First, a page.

Kim, 2008 [36]KoreaAmbulatory care clinicCrossover RCT10 (10)Autistic disorder3–5Group 1 : Block of improvisational music therapy (instrumental) + block of play (toys); Group 2: Reversed block orderMTLAOI12 (30 m)244
Pratt, 1995 [37]CanadaCommunityParallel RCT19 (17)ADD or ADHD6–18Neurofeedback sessions with or without background classical musicRRPOS39 ( 60 m)133

Rickson, 2003 [38]New ZealandSpecial education residential facilityParallel RCT15 (15)Intellectual, social and emotional deficits including ADD/ADHD11–15Group 1 : Waitlist control group; Group 2 & Group 3 : Music therapy sessions (favorite music; instrumental and rhythym based activities).MTL & RA & PGS & I16 (30–45 m)83

Rickson, 2006 [39]New ZealandSpecial education residential facilityCrossover RCT13 (13)ADHD and other comorbid disorders11–16Group 1 : Waitlist control group. Group 2 : 1 block of improvisational + 1 block of instructional music therapy. Group 3 : reversed orderMTLAGS & I16 (30–45 m)202

Stressful life events

Baker, 2006 [40]AustraliaESL secondary schoolCrossover RCT31 (11)Newly arrived immigrant and refugee adolescents11–16Groups 1 : 2 blocks music therapy (instrumental and song based activities) + 2 blocks no music therapy; Group 2 : reversed orderMTL & RA & PGS & I20 (30–40 m)206
DeLucia-Waack, 2007 [41]USAElementary schoolCluster parallel RCT134 (67)Children from divorced and/or separated families5–10Group 1 : Music intervention (song based); Group 2 : Traditional psychoeducationHPRAGS8 (45 m)83

Hilliard, 2007 [42]USAElementary schoolsCluster Parallel RCT26 (14)Children experiencing bereavement5–11Group 1 (n=8): Orff-based music therapy; Group 2 ( ): Traditional social work interventions; Group 3 ( ): waitlist control groupMT & HPLAGS8 (60 m)84

Mood disorders and related psychopathology

Field, 1998 [43]USAAmbulatory care clinicParallel RCT28 Chronic depression14–19Group 1 : Music intervention (Rock music); Group 2 : Self-relaxation interventionRRPOS1 (23 m) 13

Wooten, 1992 [44]USAInpatient psychiatric facilityCrossover RCT35 (14)Psychopathology (affective, behavior, or substance abuse)12–18Group 1 : Music intervention (1980s heavy metal music + 1980s popular music); Group 2 : reversed order. Both groups began in baseline (reading material)RRPOS2 (20 m) 13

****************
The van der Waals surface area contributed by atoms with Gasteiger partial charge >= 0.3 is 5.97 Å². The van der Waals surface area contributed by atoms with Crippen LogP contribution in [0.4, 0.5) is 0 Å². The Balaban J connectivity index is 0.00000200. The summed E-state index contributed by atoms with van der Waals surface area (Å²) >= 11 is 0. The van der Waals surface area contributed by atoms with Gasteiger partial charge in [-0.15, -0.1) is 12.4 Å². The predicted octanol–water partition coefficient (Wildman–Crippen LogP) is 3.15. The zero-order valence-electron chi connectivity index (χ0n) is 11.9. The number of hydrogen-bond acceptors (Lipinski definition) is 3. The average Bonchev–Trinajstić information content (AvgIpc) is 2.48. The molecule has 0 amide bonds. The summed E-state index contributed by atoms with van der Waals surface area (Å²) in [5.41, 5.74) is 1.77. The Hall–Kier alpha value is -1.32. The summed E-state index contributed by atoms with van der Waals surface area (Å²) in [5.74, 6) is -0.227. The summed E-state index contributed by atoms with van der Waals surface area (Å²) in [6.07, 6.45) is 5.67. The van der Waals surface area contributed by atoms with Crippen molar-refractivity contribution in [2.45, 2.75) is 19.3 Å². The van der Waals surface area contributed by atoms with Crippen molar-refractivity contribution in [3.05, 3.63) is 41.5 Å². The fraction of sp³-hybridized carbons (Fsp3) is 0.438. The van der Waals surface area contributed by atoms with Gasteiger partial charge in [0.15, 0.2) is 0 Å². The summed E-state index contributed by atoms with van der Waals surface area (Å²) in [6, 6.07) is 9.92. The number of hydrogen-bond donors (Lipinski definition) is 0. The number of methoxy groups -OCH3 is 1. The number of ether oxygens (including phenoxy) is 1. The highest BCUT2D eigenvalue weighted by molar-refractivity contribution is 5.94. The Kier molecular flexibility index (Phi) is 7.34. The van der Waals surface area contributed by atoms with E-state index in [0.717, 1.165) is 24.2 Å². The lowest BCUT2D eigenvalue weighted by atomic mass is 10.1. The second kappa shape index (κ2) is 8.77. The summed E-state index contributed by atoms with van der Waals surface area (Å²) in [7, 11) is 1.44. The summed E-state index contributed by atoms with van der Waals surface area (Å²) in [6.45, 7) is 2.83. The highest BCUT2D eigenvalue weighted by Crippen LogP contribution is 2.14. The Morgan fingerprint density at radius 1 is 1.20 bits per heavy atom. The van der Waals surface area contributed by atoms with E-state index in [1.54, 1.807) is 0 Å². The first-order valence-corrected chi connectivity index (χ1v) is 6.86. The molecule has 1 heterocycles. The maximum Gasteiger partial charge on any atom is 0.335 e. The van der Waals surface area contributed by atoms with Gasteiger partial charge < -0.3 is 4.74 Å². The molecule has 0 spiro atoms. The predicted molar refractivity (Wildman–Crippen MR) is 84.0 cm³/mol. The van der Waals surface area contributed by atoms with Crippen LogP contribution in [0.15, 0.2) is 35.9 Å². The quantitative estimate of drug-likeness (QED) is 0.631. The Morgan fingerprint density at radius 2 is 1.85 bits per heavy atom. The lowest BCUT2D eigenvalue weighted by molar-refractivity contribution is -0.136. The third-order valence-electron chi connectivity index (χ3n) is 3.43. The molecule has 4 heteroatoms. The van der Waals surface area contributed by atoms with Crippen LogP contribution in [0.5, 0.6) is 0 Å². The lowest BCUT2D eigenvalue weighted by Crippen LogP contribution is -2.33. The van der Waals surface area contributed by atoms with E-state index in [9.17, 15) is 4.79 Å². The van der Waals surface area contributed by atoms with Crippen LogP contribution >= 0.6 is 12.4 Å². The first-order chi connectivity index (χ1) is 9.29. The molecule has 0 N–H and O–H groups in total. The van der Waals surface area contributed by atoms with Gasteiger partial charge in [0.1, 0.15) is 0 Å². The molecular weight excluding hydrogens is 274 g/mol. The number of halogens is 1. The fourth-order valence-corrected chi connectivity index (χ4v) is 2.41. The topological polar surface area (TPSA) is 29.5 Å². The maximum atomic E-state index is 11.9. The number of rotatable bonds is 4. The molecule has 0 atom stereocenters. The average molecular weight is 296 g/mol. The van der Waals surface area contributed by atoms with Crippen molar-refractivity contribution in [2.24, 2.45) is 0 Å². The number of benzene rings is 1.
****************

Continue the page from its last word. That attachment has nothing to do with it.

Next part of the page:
Acute and/or chronic physical illness

Colwell, 2005 [45]USAIn-patientParallel RCT24 (15)Acute or chronic illness ( 75% oncology)7–18Group 1 : Art (drawing) composition group; Group 2 : Music (computerized instrumental) composition groupMTLAOI1 (45–60 m) 13
Robb, 2008 [46]USAIn-patientParallel RCT83 (n/a)Chronic illness (100% oncology)4–7Group 1 : Active music engagement (AME); Group 2 : Music listening (ML) and Group 3 ; Audio storybooks (ASB) formed two control groupsMT & HPL & RA & POS1 (15–20 m) 13

Froehlich, 1984 [47]USAIn-patientParallel RCT39 (22)Acute or chronic illness5–12Group 1 : Music therapy (instrumental and song based activities); Group 2 : Medical play therapy (storybook & free play)HPLAOS1 (30 m)<14

Grasso, 2000 [48]AustraliaAmbulatory care clinicParallel RCT21 (10)Cystic fibrosis0.38–2Group 1 : Unfamiliar instrumental treatment for 2 blocks; Group 2 : No music (Block 1; control) and familiar children's music (Block 2; placebo). Both groups received routine chest physiotherapy.MTRPOS42–168 (30 m)125
Oelkers-Ax, 2008 [49]GermanyCommunityParallel RCT58 (40)MigraineMean = 108-week baseline condition; Group 1 : Butterbur root extract; Group 2 : Music therapy (adaptation of the Heidleberg model); Group 3 : PlaceboMTLAOS12 (n/a)286

RCT: Randomized controlled trial.
MT: Music therapist; R: Researcher; HP: Health professional.
R: Prerecorded music; L: Live music.
A: Active involvement of participant (e.g., instrumental improvisation, song learning and signing, etc); P: Passive presentation to participant (e.g., listening).
G: Sessions offered to group; O: Sessions offered one-to-one.
S: Standardized intervention; I: Individualised intervention.

TrialMeasureScaleAnalysisResult -value

Learning and developmental disorders

Change from baseline:Group A (MT) = 7.96Group B (no MT) = 4.60.045
Aldridge et al., 1995 [33]Developmental milestones (locomotor development; personal-social; hearing and speech; hand-eye coordination; performance tests; practical reasoning)Griffiths ScaleRepeated measures ANOVA
Change after crossover:Group A (no MT) = 3.92Group B (MT) = 5.83NS

Claussen and Thaut, 1997 [34]Recall accuracy of multiplication tablesTest of multiplication problemsANCOVAMean accurate responses (SE):PrePost
Music0.9 (.46)3.5 (.59).0001
Verbal1.6 (.48)2.1 (.62)

Buday, 1995 [35]Number of correctly imitated signed and spoken wordsScored by independent observerANOVAGroup means (SD) for correctly imitated words:MusicRhythm
Sign5.10 (2.89)4.00 (2.83) .05
Speech4.20 (3.36)3.20 (2.94) .02

Kim et al., 2008 [36]Joint attention skills and pro-social behaviors; nonverbal social communication skillsPervasive Developmental Disorder Behaviour Inventory-C (PDDBI); Early Social Communication Scales (ESCS); Video analysisRepeated measures ANOVA Effect size (95% CI) for music therapy vs. play session: